Surgeon Sudip Sarker Investigated Following Concerns About Patient Deaths

Medical Law Experts Urge Anyone Concerned To Call Helpline

19/06/2013

By Helen MacGregor

Expert lawyers at Irwin Mitchell representing patients and their families who were under the care of cancer surgeon Sudip Sarker have urged anyone concerned about the care they received to call a specialist helpline as soon as possible.

Worcestershire Acute Hospitals NHS Trust ‘excluded Mr Sarker, a consultant colorectal surgeon, in October last year and the General Medical Council (GMC) has placed restrictions on his license to practice following concerns about the deaths of a number of his patients.

However despite the Royal College of Surgeons (RCS) recommending that there should be a review of all his patient case notes, the ongoing investigation has not been made public to those involved by the Trust – an issue medical law experts at Irwin Mitchell find ‘appalling’ given the severity of the allegations.

Mr Sarker began working for the Trust in August 2011, specialising in colon and bowel cancer treatment with keyhole surgery. He treated patients at Alexandra and Worcester Royal Hospital in Redditch and performed work for a number of private hospitals.

A whistleblower revealed that the RCS was asked to examine his patient death rate and the levels of patients suffering post-operation complications. It is also alleged that just over one-in-five of his patients had to be re-admitted following treatment by him, while a higher than average number of patients ended up having operations that were different to what they had expected.

Jennifer Emerson, a medical law expert at Irwin Mitchell’s Birmingham office is representing a number of families who have lost loved ones while under Mr Sarker’s care. She said: “It is appalling that despite a recommendation by the RCS the ongoing investigation has not being made public leaving concerned patients and their families effectively in limbo wondering what has gone wrong, why and what is being done to prevent it from happening again.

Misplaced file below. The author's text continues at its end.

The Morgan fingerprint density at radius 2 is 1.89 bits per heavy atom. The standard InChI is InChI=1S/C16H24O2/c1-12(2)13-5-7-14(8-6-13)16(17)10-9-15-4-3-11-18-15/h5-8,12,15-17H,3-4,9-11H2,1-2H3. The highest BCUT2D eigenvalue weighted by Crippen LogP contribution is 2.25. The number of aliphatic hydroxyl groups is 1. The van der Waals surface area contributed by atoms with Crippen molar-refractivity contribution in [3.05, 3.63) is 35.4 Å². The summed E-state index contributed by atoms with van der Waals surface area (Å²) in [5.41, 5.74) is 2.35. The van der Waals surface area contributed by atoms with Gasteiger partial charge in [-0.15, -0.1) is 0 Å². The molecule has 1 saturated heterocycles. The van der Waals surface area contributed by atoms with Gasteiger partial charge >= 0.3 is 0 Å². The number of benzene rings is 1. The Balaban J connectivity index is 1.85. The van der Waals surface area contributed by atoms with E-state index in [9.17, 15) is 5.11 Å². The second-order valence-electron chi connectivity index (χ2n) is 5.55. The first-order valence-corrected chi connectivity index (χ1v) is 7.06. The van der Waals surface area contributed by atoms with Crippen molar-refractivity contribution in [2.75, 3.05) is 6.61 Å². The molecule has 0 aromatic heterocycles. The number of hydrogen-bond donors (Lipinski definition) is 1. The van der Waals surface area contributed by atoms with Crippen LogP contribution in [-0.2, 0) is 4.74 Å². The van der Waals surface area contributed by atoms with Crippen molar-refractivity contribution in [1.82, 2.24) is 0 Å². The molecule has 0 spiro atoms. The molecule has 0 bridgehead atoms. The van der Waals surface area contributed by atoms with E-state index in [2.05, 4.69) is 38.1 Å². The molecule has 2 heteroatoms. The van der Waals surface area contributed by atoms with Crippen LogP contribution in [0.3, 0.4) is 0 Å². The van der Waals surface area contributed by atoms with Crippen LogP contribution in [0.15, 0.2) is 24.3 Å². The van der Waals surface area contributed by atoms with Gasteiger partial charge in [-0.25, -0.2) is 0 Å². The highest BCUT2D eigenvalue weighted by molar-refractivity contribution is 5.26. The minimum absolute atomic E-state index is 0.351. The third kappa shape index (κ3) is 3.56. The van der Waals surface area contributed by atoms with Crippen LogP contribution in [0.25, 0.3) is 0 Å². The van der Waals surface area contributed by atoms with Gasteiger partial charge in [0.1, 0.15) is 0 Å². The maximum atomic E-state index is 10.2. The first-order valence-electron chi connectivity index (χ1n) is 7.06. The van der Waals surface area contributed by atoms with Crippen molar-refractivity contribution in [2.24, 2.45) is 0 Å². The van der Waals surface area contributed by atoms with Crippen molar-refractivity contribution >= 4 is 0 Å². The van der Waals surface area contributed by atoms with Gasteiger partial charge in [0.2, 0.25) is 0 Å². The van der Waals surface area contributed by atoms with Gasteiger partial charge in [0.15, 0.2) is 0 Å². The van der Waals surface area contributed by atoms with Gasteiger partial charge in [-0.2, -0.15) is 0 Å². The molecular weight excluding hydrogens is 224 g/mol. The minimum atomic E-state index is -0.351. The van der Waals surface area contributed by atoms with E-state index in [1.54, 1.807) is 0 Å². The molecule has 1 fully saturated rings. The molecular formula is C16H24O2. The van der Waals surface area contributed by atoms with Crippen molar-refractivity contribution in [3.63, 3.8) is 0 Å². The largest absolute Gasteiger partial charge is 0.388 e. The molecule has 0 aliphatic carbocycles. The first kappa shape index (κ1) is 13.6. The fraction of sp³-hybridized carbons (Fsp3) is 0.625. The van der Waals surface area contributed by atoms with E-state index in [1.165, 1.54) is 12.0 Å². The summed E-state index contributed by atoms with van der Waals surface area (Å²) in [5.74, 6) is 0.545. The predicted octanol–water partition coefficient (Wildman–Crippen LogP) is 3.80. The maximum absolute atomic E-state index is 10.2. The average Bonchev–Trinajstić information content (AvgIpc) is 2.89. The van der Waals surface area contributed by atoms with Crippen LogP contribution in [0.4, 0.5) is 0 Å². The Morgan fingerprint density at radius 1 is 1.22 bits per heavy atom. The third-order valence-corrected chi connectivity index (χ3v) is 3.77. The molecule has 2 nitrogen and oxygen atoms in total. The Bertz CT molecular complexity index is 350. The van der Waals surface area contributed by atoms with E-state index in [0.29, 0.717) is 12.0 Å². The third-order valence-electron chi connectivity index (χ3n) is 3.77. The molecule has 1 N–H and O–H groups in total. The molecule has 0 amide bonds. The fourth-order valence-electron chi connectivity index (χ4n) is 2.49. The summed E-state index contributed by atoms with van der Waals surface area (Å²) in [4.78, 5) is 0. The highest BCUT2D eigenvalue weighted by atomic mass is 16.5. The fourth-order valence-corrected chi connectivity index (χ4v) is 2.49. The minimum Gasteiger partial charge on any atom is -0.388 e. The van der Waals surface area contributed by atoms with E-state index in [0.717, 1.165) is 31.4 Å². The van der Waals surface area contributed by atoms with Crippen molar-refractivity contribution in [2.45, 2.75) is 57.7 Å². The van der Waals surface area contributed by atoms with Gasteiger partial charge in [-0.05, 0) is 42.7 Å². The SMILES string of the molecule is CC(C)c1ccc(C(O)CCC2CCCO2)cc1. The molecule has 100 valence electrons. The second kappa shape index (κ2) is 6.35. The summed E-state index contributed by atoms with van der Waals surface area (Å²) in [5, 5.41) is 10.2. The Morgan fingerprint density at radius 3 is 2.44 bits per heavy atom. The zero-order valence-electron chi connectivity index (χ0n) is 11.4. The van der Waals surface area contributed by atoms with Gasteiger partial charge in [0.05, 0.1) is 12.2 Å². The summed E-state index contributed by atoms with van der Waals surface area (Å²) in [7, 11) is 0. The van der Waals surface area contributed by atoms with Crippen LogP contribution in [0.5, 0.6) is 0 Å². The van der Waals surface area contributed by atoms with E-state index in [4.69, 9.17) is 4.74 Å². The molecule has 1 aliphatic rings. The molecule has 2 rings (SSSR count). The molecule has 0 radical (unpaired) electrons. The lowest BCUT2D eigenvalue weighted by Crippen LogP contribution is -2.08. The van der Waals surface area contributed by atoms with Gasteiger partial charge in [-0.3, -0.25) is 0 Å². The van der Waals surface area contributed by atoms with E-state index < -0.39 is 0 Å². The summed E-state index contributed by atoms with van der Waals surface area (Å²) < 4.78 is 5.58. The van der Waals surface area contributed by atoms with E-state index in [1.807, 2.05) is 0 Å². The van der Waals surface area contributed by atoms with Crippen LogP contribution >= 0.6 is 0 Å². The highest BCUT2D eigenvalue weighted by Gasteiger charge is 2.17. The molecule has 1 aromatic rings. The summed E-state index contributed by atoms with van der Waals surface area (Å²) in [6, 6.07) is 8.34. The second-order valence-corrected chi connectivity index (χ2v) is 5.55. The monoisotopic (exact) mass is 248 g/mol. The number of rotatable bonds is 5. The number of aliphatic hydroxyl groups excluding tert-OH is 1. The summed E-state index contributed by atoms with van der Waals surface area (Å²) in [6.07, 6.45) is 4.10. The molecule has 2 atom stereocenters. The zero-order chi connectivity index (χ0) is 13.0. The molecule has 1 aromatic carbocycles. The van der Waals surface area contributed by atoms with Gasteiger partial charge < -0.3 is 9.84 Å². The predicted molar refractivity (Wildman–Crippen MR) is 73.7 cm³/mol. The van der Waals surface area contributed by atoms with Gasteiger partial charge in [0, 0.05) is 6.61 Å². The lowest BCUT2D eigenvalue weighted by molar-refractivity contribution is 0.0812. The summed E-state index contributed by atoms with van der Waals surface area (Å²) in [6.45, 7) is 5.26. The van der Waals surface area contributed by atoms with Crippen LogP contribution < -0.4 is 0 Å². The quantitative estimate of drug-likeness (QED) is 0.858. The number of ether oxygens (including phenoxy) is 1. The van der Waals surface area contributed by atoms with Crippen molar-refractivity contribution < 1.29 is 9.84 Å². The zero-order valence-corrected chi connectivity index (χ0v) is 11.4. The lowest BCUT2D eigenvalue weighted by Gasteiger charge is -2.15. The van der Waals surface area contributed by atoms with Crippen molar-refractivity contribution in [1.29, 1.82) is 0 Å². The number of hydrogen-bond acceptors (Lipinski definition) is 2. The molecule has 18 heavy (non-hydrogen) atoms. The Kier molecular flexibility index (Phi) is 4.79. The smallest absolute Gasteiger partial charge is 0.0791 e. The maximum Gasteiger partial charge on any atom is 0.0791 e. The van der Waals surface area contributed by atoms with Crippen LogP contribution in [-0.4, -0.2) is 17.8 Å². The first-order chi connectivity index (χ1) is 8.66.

“My clients, other patients and their families who believe they fell victim to negligent surgery by Mr Sarker deserve answers about the investigation and the Trust should also be looking to provide reassurance that everything possible is being done to get to the bottom of how he was allowed to make such potential grave errors.

“We welcome the helpline that has been set up by the Trust and encourage anyone concerned about their or a loved one’s treatment to make contact as soon as possible so they can be given further treatment if necessary or help with the ongoing enquiry.”

Mr Sarker is currently registered to practise in his specialism, but not as a general surgeon and he has conditions on his licence, according to the GMC.

These include a requirement to inform the watchdog if he wants to work with any other hospital or health body, or work abroad. He is allowed to practise his specialism only – colorectal surgery – and only under the supervision of a named consultant, who must report back to the GMC.

He must also confine his medical practice to NHS posts as a consultant in colorectal surgery where his work will be supervised by a named consultant and he must seek a report from his supervisor for consideration by the GMC panel, prior to any review hearing.

The Helpline number 01527 503812 open from 8am to 8pm on weekdays.

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